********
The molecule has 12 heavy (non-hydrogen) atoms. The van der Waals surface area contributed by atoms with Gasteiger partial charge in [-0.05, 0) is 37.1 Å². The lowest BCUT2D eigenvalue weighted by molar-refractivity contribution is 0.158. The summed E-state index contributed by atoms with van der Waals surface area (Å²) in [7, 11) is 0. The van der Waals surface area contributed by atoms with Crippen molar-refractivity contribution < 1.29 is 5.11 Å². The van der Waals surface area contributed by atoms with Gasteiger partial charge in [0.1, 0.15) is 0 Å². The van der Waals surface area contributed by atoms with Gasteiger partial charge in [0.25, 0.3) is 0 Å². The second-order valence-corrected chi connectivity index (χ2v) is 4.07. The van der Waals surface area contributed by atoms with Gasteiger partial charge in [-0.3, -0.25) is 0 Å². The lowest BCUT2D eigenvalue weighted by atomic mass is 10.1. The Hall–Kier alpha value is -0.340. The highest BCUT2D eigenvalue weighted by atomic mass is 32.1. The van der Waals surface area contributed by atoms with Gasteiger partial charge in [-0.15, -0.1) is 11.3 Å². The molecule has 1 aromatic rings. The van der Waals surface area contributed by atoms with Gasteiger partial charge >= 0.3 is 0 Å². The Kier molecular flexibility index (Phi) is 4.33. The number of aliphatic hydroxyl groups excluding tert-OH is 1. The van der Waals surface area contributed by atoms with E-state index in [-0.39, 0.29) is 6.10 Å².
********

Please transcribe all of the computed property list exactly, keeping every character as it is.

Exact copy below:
The molecule has 12 heavy (non-hydrogen) atoms. The van der Waals surface area contributed by atoms with Gasteiger partial charge in [-0.05, 0) is 37.1 Å². The lowest BCUT2D eigenvalue weighted by molar-refractivity contribution is 0.158. The summed E-state index contributed by atoms with van der Waals surface area (Å²) in [7, 11) is 0. The van der Waals surface area contributed by atoms with Crippen molar-refractivity contribution < 1.29 is 5.11 Å². The van der Waals surface area contributed by atoms with Gasteiger partial charge in [0.1, 0.15) is 0 Å². The van der Waals surface area contributed by atoms with Gasteiger partial charge in [0.25, 0.3) is 0 Å². The second-order valence-corrected chi connectivity index (χ2v) is 4.07. The van der Waals surface area contributed by atoms with Gasteiger partial charge in [-0.3, -0.25) is 0 Å². The lowest BCUT2D eigenvalue weighted by atomic mass is 10.1. The Hall–Kier alpha value is -0.340. The highest BCUT2D eigenvalue weighted by atomic mass is 32.1. The van der Waals surface area contributed by atoms with Gasteiger partial charge in [-0.15, -0.1) is 11.3 Å². The molecule has 1 aromatic rings. The van der Waals surface area contributed by atoms with Gasteiger partial charge >= 0.3 is 0 Å². The Kier molecular flexibility index (Phi) is 4.33. The number of aliphatic hydroxyl groups excluding tert-OH is 1. The van der Waals surface area contributed by atoms with E-state index in [-0.39, 0.29) is 6.10 Å².